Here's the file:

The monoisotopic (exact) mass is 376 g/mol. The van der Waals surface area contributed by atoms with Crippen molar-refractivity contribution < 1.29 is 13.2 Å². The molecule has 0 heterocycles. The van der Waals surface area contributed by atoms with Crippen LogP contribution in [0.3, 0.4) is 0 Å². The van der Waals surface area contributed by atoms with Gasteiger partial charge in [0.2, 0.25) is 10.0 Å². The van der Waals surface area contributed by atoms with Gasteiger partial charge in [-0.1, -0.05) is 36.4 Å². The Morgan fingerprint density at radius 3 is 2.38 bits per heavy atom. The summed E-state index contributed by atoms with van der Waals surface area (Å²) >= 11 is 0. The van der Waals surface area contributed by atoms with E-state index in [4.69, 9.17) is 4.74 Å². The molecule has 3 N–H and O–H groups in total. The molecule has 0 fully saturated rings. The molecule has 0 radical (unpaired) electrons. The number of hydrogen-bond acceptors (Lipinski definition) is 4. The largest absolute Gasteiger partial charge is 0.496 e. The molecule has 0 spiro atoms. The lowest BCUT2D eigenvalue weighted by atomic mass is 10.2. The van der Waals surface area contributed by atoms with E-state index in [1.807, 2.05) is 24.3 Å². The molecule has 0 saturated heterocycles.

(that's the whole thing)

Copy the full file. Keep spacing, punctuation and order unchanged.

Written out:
The monoisotopic (exact) mass is 376 g/mol. The van der Waals surface area contributed by atoms with Crippen molar-refractivity contribution < 1.29 is 13.2 Å². The molecule has 0 heterocycles. The van der Waals surface area contributed by atoms with Crippen LogP contribution in [0.3, 0.4) is 0 Å². The van der Waals surface area contributed by atoms with Gasteiger partial charge in [0.2, 0.25) is 10.0 Å². The van der Waals surface area contributed by atoms with Gasteiger partial charge in [-0.1, -0.05) is 36.4 Å². The Morgan fingerprint density at radius 3 is 2.38 bits per heavy atom. The summed E-state index contributed by atoms with van der Waals surface area (Å²) >= 11 is 0. The van der Waals surface area contributed by atoms with E-state index in [4.69, 9.17) is 4.74 Å². The molecule has 3 N–H and O–H groups in total. The molecule has 0 fully saturated rings. The molecule has 0 radical (unpaired) electrons. The number of hydrogen-bond acceptors (Lipinski definition) is 4. The largest absolute Gasteiger partial charge is 0.496 e. The molecule has 0 spiro atoms. The lowest BCUT2D eigenvalue weighted by atomic mass is 10.2. The van der Waals surface area contributed by atoms with E-state index in [1.807, 2.05) is 24.3 Å². The molecule has 0 saturated heterocycles.